La Dispute - King Park: an Analysis

951 WordsNov 13, 20124 Pages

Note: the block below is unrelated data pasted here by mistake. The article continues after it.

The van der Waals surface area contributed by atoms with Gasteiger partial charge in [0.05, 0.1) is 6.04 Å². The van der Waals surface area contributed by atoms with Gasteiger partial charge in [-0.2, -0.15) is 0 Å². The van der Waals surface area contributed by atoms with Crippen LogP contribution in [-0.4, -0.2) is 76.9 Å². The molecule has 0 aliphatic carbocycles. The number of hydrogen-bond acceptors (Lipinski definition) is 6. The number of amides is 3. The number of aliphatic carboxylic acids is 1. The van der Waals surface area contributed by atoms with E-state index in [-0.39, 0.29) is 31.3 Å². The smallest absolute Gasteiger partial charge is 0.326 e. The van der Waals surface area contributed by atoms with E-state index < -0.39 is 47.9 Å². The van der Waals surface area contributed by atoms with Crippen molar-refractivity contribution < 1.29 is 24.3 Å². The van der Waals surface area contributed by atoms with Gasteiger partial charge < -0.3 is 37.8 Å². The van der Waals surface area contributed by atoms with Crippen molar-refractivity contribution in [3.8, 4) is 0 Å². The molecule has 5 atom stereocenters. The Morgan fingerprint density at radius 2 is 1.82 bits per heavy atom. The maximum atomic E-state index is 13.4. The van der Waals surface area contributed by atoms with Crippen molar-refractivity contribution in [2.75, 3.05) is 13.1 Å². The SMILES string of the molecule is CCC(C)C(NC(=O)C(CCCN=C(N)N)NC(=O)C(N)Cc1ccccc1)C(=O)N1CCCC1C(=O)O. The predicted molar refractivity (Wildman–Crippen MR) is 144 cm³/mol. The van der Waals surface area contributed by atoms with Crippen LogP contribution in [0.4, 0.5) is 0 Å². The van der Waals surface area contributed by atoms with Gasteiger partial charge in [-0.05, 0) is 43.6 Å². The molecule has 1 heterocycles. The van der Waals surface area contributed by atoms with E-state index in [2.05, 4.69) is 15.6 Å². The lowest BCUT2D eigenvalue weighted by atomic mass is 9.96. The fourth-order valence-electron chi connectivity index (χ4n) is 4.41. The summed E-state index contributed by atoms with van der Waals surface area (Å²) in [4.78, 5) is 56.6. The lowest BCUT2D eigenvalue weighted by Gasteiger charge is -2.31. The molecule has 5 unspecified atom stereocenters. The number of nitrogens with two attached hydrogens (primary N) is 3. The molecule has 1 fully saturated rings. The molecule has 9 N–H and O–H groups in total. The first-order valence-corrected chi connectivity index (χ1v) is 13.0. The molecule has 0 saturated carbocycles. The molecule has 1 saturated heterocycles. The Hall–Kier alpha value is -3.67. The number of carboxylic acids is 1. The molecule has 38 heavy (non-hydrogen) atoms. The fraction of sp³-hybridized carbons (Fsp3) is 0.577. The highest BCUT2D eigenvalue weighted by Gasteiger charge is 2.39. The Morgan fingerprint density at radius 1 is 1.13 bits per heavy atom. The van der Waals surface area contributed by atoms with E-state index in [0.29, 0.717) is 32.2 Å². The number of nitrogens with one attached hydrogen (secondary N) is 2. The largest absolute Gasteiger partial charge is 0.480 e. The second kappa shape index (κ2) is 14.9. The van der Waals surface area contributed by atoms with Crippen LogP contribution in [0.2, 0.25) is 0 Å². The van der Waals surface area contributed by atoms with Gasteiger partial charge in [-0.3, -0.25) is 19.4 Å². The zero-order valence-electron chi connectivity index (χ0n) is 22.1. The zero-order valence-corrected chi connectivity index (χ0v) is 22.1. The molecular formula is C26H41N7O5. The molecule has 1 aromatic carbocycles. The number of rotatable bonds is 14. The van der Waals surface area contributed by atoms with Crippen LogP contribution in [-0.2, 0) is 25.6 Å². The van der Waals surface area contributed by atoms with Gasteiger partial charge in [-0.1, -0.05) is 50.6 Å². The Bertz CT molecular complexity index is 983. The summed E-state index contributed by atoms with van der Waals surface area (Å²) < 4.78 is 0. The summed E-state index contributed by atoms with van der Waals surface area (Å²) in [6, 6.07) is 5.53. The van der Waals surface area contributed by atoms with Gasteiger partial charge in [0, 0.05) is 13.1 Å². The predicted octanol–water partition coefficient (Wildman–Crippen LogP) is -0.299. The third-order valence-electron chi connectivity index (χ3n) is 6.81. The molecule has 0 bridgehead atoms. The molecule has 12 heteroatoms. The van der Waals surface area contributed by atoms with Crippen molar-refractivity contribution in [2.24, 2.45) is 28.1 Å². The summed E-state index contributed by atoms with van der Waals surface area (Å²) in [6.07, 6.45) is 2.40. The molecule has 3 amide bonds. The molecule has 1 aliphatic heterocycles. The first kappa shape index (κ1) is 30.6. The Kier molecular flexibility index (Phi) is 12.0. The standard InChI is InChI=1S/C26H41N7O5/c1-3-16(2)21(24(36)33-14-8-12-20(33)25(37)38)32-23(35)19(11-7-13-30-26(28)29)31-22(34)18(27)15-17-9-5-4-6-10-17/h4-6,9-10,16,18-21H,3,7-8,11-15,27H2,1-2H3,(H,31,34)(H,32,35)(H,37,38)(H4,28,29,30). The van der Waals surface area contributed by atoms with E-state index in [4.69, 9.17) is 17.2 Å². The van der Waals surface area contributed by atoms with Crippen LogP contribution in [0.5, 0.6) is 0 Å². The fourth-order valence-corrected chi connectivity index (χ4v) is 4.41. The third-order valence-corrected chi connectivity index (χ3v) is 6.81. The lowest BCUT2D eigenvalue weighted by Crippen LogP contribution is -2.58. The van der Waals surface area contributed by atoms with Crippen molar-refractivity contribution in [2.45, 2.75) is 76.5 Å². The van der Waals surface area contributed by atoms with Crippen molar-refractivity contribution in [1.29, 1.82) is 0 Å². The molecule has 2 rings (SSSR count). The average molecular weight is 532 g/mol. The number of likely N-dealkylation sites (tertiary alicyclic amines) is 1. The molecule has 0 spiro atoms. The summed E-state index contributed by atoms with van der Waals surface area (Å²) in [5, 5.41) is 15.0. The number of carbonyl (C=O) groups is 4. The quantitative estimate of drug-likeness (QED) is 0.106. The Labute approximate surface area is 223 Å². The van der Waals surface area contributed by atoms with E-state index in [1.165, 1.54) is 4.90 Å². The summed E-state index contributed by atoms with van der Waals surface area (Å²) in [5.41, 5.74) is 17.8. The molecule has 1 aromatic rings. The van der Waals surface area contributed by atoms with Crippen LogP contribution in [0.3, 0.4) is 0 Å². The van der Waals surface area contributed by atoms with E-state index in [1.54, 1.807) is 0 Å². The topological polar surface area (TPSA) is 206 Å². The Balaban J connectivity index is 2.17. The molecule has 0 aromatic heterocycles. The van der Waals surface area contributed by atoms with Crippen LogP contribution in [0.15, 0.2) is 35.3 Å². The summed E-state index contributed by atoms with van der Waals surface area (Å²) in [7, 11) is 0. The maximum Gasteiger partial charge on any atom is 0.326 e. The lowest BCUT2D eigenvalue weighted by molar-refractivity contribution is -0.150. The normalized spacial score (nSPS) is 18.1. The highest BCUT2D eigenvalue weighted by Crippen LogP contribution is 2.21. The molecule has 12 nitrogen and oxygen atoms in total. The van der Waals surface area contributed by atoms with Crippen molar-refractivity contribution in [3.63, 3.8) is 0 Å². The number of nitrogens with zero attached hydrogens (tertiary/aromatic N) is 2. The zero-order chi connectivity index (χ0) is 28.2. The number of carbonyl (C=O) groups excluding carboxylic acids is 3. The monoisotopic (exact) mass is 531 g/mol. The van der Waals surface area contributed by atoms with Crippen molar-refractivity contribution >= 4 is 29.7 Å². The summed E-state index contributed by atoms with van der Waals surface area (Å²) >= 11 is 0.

La Dispute - “King Park” (From the 2011 release Wildlife) La Dispute’s 2011 album, Wildlife, is a spectacular demonstration of how modern songwriting can still be held at a high standard, and that emotion and meaning are not lost in music today. The pinnacle point of the album occurs during the song “King Park,” which tells a story of a drive-by shooting from the perspective of a third-party individual, chronicling his infatuation with the incident, and absorption into its particulars. This is a song that, although the instrumentation is what contributes the most emotionally, has the greatest effect when the listener reads its lyrics along with the music. The song does something often lost in popular music of the 21st century, combining lyrics, tone, musicality, and instrumentation to stimulate emotions in the listener that are often reserved for personal experience. The song begins abruptly, quickly establishing itself with a chugging drumbeat and loud, distorted guitars. The song is introduced as powerful, foreshadowing the experience the listener is about to undergo. As vocalist Jordan Dreyer comes into the song, his tone is found somewhere between speaking urgently and shouting passionately. He introduces the setting of the song, a drive-by shooting, and also states how commonplace occurrences like this have become. There is a change of sound in the voice, as if to represent Dreyer’s thoughts when he asks himself when the last shooting occurred. This brings the listener into a personal level, giving the feeling that we are getting an insight into the depths of Dreyer’s mind. This section ends with the statement that the victim of the shooting is thought not to be the intended target, creating a new level of sympathy for the faceless character. A new storytelling effect is created when Dreyer mentally travels back “through time and space.” He introduces

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